Please use this identifier to cite or link to this item: https://hdl.handle.net/1959.11/26371
Title: Modelling the relationships between volume, intensity and injury-risk in professional rugby league players
Contributor(s): Cummins, Cloe  (author)orcid ; Welch, Mitchell  (author)orcid ; Inkster, Brendan (author); Cupples, Balin (author); Weaving, Dan (author); Jones, Ben  (author); King, Doug  (author); Murphy, Aron  (author)
Early Online Version: 2018-12-18
Open Access: Yes
DOI: 10.1016/j.jsams.2018.11.028Open Access Link
Handle Link: https://hdl.handle.net/1959.11/26371
Abstract: Objective This study aimed to: (a) identify the association between external-workloads and injury-risk in the subsequent week; and (b) understand the effectiveness of workload variables in establishing injury-risk. Design Retrospective cohort study. Methods Workload and injury data (soft-tissue) were collected from forty-eight professional male rugby league players. Load variables included duration (min), total distance (m), relative distance (m min−1), high speed distance ([m]>20 km h−1), very-high speed distance ([m]>25 km h−1), acceleration and deceleration efforts (count) and PlayerLoad (Arbitrary Unit: AU). Cumulative two-, three- and four-weekly loads; Acute:Chronic Workload Ratio (ACWR); Mean-Standard Deviation Workload Ratio (MSWR) and strain values were calculated and divided into three equally-sized bins (low, moderate and high). Generalised Estimating Equations analysed relationships between workload variables and injury probability in the subsequent week. Results Injury-risk increased alongside increases in the ACWR for duration, total distance and PlayerLoad. Conversely, injury-risk decreased (Area Under Curve: 0.569–0.585) with increases in the four-weekly duration, total distance, accelerations, decelerations and PlayerLoad. For relative distance, high four-weekly workloads (high: >60 m min−1) demonstrated a positive association with injury-risk, whilst high two-weekly loads (high: >82 m min−1) were negatively associated. Conclusions A range of external workload metrics and summary statistics demonstrate either positive or negative associations with injury-risk status. Such findings provide the framework for the development of decision-support systems in which external workload metrics (e.g. total or high speed distance) can be uniquely and routinely monitored across a range of summary statistics (i.e. cumulative weekly loads and ACWR) in order to optimise player performance and welfare.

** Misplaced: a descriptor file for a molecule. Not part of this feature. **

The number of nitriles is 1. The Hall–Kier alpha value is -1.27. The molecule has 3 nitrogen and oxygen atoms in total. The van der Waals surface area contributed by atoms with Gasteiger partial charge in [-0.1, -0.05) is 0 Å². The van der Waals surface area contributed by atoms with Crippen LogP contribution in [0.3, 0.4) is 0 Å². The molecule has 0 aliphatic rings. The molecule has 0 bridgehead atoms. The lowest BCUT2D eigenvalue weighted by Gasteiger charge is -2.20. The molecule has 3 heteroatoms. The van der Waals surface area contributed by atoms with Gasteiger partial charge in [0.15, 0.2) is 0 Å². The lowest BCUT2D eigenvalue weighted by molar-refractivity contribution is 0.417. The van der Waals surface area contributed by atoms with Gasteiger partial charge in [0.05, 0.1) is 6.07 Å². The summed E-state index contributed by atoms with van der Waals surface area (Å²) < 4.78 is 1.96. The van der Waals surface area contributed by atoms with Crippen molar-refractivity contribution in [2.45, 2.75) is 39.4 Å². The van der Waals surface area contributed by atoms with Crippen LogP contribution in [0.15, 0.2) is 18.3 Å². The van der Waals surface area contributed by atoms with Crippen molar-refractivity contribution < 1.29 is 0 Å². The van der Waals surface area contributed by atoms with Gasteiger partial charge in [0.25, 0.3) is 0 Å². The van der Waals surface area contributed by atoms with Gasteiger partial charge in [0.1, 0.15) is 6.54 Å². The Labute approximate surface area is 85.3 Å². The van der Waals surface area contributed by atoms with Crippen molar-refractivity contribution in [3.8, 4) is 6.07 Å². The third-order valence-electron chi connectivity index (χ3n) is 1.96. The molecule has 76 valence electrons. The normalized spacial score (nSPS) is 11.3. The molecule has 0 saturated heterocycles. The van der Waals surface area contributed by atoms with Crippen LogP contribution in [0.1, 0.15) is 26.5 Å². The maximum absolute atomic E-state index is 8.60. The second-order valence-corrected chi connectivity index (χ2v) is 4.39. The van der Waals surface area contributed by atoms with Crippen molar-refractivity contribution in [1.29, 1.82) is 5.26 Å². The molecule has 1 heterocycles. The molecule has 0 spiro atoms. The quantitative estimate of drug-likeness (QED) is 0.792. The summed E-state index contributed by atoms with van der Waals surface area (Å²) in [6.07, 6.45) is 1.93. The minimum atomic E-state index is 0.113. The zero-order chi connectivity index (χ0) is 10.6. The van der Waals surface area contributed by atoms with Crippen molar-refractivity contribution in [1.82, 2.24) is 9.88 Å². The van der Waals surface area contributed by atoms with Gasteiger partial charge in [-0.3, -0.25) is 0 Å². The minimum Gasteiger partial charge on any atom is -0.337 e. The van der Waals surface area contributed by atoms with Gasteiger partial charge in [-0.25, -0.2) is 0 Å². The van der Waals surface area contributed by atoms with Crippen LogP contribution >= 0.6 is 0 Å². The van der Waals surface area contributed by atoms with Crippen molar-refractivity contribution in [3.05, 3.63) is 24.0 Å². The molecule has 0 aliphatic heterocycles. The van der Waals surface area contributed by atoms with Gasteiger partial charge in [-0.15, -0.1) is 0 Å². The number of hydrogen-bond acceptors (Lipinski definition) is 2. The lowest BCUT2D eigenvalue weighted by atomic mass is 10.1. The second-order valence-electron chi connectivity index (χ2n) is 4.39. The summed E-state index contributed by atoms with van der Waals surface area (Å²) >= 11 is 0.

Publication Type: Journal Article
Source of Publication: Journal of Science and Medicine in Sport
Publisher: Elsevier Australia
Place of Publication: Australia
ISSN: 1440-2440
1878-1861
Field of Research (FOR): 110699 Human Movement and Sports Science not elsewhere classified
110604 Sports Medicine
110601 Biomechanics
Socio-Economic Outcome Codes: 950102 Organised Sports
920409 Injury Control
Peer Reviewed: Yes
HERDC Category Description: C1 Refereed Article in a Scholarly Journal
Appears in Collections:Journal Article
School of Science and Technology

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